Last updated on June 5th, 2017 at 04:37 pm
Buenos Aires, Argentina is recognized as an important South American city for many reasons. This is the home of beautiful dancing such as the Tango. This is the place where world-class wine and beef are served to perfection daily. There may be nowhere on earth where the people are more passionate about the game of soccer, and you will even find the widest street in the world, 9 de Julio Avenue, located right in the center of town. The city is also affectionately referred to as the Paris of South America, but it’s a different — and perhaps less expected — European connection we are exploring today: St. Patrick’s Day in Buenos Aires!
So, how did this holiday manage to jump nearly 7,000 miles — across an ocean and a hemisphere — from Dublin to Buenos Aires? Of the millions who fled Ireland during the 1800’s due to famine and other circumstances, several thousand found their way to Argentina. Those first Irish-Argentine’s kept a pretty low profile, not exactly going out of their way to celebrate their native holiday. However, as St Patrick’s Day has become a more widely recognized celebration across the globe, more Argentines are joining in the fun and finding out that the holiday is a perfect reason to do a little partying each March.
Argentina even manages to put their own spin on the holiday, often turning the event into a week-long celebration that includes dinners on some nights, music and dance performances on others, and always a lot of partaking in libations! The city has five Irish dance schools that provide plenty of entertainment throughout the week. Irish-Argentines young and old spin and twirl around, dancing the jig and other traditional Gaelic steps and looking like something right off the streets of Dublin.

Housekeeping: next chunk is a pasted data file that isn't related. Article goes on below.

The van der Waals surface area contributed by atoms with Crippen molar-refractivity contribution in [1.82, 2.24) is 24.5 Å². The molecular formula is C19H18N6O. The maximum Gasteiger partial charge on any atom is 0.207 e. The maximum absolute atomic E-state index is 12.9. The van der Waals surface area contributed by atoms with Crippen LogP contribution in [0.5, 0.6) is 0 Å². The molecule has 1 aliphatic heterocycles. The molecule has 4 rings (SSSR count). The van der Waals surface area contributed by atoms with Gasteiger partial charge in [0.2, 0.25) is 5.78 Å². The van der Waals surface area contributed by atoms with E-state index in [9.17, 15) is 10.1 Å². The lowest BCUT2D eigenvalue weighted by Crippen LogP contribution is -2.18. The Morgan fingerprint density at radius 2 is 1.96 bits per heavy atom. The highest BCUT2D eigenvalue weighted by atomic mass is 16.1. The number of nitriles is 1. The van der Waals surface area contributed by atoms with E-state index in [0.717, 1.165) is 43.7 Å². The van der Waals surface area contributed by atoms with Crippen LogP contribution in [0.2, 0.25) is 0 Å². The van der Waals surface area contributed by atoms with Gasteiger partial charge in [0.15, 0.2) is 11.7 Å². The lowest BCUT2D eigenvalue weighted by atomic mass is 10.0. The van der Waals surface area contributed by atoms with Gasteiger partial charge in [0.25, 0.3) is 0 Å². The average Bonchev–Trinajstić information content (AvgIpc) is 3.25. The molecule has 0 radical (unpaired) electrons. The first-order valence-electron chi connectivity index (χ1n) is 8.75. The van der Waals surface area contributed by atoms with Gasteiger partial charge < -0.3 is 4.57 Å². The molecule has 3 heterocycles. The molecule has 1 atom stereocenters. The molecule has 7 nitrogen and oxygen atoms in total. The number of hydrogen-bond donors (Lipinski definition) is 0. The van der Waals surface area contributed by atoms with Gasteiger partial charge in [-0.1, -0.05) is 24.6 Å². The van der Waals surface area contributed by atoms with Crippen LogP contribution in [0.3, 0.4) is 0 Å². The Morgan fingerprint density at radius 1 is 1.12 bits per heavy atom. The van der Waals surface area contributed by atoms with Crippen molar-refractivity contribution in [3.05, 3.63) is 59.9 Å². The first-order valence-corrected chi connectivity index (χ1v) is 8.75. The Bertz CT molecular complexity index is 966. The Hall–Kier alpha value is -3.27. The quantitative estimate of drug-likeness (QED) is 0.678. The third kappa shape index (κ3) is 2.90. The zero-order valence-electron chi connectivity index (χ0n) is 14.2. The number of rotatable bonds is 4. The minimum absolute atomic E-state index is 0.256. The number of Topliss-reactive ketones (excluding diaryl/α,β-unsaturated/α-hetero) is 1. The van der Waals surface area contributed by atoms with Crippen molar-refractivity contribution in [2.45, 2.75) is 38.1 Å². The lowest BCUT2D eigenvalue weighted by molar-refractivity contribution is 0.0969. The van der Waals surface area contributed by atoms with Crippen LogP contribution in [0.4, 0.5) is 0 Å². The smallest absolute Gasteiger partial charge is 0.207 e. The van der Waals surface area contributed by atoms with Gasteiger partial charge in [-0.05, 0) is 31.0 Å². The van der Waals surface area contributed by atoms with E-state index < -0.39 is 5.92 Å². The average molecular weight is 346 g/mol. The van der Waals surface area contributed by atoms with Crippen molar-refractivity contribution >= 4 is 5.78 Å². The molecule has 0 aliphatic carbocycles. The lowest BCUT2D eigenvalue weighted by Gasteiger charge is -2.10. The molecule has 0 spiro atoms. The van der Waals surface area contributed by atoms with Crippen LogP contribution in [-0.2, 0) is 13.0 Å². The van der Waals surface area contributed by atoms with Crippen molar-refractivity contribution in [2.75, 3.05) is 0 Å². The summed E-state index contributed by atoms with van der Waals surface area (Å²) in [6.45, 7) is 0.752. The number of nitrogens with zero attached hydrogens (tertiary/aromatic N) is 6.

Like other non-Irish cities that ‘go big’ for this holiday (New York, Boston, Chicago) the centerpiece of the celebration is a parade through the Plaza San Martín, followed by live music and street parties as the streets remain closed to traffic until around 5:00 am the following morning. There are also several Irish pubs located throughout the city, including in the parade area specifically. Many pubs such as The Kilkenny (pictured) are busy for weeks on either side of the holiday, as locals all manage to find at least a little Irish blood and something green to don for a fun night out.
Buenos Aires isn’t the only location to get in on the St. Patrick’s Day action in South America. Other cities in Argentina hold celebrations as well, and cities in Colombia, Bolivia and Brazil also plan activities. Just check out the St. Patrick’s Day-themed Christ the Redeemer statue below and remember, on March 17th everyone has a little Irish in ’em!